A: Not at all. I think this is something we have been talking about since the beginning of the year about the follow up from potential US dollar strength. I think this is one area which has been consistently ignored in India because the simplistic assumption or thought process has been that as long as there is adequate capital flows to finance the current account deficit, the rupee should be okay. Lo and behold! You have seen for example the Singapore dollar which runs 15-17 percent of current account surplus also weakening. Don’t forget, exchange rate at the end of the day is a relative price. While the trajectory for dollar strength is not necessarily going to be linear or extremely dramatic, over the next 12 months you are going to see more of that which is why after possibly some kind of respite in June because of some bunched up capital flows, I think rupee is poised for further weakness. I think it would be irresponsible for Indian policy makers to prevent that especially when all the other currencies are weakening against the dollar. They can fight it but it would be kicking the can down the road rather than really fixing the underlying issues.
Q: The other thing which has happened is that the bond market since the last inflation number has got more and more certain that much more aggressive rate cuts are coming from the Reserve Bank of India (RBI). Are you expecting one in June?
A: I think the local bond market is celebrating an early Diwali. I think they are misreading quite a few things, not so much in terms of the WPI number per se. Don’t forget, much of the action actually didn’t happen the day the inflation number was reported. It actually kicked off a day after that to a large extent on a misquotation or a misreporting of what RBI governor had said in one of his overseas trips. Don’t also forget, over the last three meetings, we have seen in the run up to the meeting, bond markets tend to become rather perky only to be somewhat disappointed either because the outcome is inline or because it hadn’t exceeded expectations. The move in yields this time around has been a lot more pronounced but I do think the bond market is misreading RBI’s signal. I have even heard points about how liquidity is going to improve so much so that the reverse repo will become the operational policy rate - that’s almost practical impossibility. RBI moved to a single policy rate in 2011 and part of the reason for that was they will have to keep the system short. So my sense is that a rate cut is more likely in July rather than June simply because RBI will have a better setting in terms of what the monsoon shapes up. But equally, RBI is giving more weight to retail inflation even if it is not explicitly saying so.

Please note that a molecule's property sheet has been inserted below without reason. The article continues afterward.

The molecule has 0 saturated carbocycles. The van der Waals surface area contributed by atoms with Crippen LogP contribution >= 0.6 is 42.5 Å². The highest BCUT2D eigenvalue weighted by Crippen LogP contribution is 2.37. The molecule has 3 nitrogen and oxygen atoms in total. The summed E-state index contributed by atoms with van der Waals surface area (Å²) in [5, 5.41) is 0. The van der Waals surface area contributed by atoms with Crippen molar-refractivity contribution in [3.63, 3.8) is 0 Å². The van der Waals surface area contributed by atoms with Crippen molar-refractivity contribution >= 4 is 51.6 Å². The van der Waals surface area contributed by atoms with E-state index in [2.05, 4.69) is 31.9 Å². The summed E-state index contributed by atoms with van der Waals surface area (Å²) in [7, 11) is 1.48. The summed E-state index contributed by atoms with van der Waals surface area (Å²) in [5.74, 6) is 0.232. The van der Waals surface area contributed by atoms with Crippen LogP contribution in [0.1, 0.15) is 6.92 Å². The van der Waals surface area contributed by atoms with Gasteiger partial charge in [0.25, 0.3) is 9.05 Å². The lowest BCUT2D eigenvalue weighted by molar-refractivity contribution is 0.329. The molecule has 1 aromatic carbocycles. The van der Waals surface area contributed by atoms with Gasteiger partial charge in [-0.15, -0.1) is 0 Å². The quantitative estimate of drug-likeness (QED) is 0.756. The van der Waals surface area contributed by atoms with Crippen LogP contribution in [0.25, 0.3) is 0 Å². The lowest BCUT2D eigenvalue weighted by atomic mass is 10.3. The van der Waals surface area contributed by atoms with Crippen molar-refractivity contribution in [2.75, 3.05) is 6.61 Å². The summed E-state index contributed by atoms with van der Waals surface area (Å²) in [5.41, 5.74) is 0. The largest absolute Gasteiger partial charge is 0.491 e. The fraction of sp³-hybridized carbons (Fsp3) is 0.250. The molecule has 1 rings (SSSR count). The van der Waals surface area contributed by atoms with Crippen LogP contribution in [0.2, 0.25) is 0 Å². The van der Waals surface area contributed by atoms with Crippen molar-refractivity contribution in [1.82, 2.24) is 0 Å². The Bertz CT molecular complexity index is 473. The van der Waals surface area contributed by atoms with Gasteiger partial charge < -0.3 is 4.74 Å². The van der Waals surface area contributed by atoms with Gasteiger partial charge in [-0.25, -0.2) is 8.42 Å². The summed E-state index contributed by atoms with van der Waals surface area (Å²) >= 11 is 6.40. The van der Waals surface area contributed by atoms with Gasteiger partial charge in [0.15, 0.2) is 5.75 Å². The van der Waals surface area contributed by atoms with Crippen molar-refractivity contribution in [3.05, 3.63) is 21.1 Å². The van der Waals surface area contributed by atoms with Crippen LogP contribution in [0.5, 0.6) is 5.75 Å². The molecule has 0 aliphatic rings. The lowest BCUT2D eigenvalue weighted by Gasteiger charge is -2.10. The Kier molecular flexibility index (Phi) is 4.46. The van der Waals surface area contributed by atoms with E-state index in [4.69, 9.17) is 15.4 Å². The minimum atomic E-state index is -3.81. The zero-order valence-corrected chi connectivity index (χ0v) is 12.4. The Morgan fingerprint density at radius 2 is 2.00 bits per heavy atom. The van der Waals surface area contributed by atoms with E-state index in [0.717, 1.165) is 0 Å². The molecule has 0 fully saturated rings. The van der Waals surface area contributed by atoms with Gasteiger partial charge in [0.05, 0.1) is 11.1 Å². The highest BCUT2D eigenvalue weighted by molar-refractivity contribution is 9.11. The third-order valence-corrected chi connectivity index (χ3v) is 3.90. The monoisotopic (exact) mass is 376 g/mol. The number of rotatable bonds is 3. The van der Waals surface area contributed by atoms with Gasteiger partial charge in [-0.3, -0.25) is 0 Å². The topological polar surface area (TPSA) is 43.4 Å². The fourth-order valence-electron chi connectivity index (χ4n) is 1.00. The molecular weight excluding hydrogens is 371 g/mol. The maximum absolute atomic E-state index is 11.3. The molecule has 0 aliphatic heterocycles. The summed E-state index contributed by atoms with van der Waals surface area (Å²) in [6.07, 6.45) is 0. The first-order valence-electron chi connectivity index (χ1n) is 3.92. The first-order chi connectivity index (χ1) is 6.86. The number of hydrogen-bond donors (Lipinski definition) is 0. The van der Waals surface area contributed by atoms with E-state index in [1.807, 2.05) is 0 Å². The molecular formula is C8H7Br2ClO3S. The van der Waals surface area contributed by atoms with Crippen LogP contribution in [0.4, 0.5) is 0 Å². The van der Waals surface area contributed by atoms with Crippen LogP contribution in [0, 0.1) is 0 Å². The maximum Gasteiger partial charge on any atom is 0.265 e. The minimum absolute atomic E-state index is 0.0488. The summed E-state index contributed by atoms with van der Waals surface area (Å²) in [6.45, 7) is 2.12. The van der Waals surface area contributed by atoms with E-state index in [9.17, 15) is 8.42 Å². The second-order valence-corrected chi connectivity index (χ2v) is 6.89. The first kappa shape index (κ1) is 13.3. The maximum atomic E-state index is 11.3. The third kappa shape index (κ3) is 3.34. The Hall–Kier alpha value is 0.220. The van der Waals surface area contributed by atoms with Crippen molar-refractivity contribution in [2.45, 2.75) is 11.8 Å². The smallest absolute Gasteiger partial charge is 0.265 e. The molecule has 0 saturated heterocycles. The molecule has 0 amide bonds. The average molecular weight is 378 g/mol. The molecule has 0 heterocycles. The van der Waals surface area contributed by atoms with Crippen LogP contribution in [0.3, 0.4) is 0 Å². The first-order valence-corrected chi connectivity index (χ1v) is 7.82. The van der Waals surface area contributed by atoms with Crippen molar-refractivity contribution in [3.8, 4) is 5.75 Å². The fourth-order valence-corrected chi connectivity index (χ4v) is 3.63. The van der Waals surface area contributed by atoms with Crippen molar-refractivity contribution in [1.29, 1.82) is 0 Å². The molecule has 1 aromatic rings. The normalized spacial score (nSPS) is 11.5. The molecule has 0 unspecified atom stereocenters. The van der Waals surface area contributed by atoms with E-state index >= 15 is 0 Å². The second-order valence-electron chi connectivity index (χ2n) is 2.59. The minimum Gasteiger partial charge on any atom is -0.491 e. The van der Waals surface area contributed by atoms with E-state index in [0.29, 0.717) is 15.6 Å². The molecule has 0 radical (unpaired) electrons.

Q: Are the rate cuts amounting to much though in terms of real impact on the economy. Up until now they have already cut about 150 bps from where they started off. It is just not moving the dial at all.
A: Don't forget there are different channels through which transmission works. If you look at for example the bond market, if you look at wholesale rates, there is actually pretty good transmission in those areas. The area where transmission has been lacking is really in terms of banks lending rates and I think there the issue has more to do with what’s happening with loan deposit ratios. One of the angles there of course is the low mobilisation or slow mobilisation as far as deposits are concerned which brings me back to why RBI needs to give more relevant weightage to retail inflation. So, in a way, it all comes back together and part of the reason why bank adjustment on lending rates is not happening is because of that retail inflation and deposit mobilisation.
Q: We are just winding down Q4 earnings season which is frankly nothing special especially in core sectors like industrials, etc. Would you say there is a risk of your Q4 GDP target being missed on the downside rather than a surprise on the upside?
A: The way India does its GDP number- that's always the possibility, but bear in mind, the moving part is really in terms of the fact that since middle of 2012 when the government finally woke up, there has been a lot of hope and anticipation about how the rally in the equity market will trickle down. But all the evidence on the real economy is saying that things are not necessarily improving. It's a different matter when you look at equity prices though.